Austin-based filmmaker Clay Liford’s latest feature film had its world premiere at SXSW this afternoon to a packed crowd that included many cast and crew members. A broader adaptation of his own 2012 short film, “Slash” stars Michael Johnston (MTV’s “Teen Wolf”) as Neil, an awkward 15-year-old who spends nearly all of his free time writing fan fiction.
In case you’re unfamiliar, the world of “fan fic” is comprised of stories that often present characters from popular movies, television shows and comic books in homosexual relationships and situations. It’s definitely not family friendly stuff and Neil is mortified when one of his personal notebooks gets passed around his school and mocked. The only person who defends him is Julia (played by Hannah Marks from MTV’s “Awkward”), herself a prolific writer and reader of fan fic. She cuts him for his “flowery prose,” but encourages him to continue writing. Before long, she’s introduced him to an adults-only website called “The Rabbit Hole” where people can post their own stories and let other members of the community comment on them.
Julia quickly becomes a bad influence on nerdy Neil, encouraging him to ditch school with her and introducing him to drugs. She does succeed in opening him up a little bit, although he’s barely comfortable with himself, let alone another person. Slowly, he lets his guard down and reluctantly agrees to post some of his stories online.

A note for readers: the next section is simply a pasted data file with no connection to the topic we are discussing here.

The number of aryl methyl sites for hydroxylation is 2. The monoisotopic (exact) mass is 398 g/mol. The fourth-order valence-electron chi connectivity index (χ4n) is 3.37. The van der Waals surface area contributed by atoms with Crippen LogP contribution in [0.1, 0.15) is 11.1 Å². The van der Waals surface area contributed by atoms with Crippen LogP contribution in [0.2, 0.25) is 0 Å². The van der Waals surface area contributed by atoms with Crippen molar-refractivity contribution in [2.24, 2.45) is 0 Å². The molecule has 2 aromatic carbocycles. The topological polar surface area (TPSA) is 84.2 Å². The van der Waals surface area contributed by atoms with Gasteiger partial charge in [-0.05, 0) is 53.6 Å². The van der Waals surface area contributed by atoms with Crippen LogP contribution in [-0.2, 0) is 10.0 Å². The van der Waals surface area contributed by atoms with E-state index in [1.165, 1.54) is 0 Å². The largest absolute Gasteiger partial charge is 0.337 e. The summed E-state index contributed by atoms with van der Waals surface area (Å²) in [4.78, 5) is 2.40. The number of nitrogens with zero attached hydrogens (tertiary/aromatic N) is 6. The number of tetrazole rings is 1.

It’s refreshing to not only see a film that depicts teenagers questioning their sexuality but also doing so in such a non-judgemental way. Neil’s hobby is strange to everybody around him, but it’s something he approaches with zeal.
He goes through an experience that queer youth often do – he hides himself and his desires to most people around him, but then has a profound friendship that changes his life and makes him more determined to force an experience that may seemingly make the decision for him. Neil tries his luck with an older man named Denis (Michael Ian Black), who is the editor of “The Rabbit’s Hole,” by lying about his age so that he can attend a comic convention in Houston and read some of his work to an audience. When the truth comes out, his plans are thwarted, which only adds to his frustrations and confusion.
I only have a very surface-level understanding of the fan fiction world and while it does mostly play that up for laughs, it strikes me as a wholly original teen comedy buoyed by two very strong lead performances. Johnston and Marks have a remarkable chemistry on screen and it’s not hard to believe that these two outcasts would come together to save each other.
From a technical perspective, the movie looks fantastic, especially in the sci-fi scenes where Neil’s stories come to life. Mostly shot in the Austin area (the Galaxy Highland makes an appearance and Marchesa Hall doubles for a Houston convention location in some scenes), it also features some great local music from bands like Moving Panoramas, Bright Light Social Hour and a variety of artists from Monofonus Press.
Other screenings: 5:15 p.m. Monday, Marchesa Hall; 7:45 p.m. Tuesday, Alamo South Lamar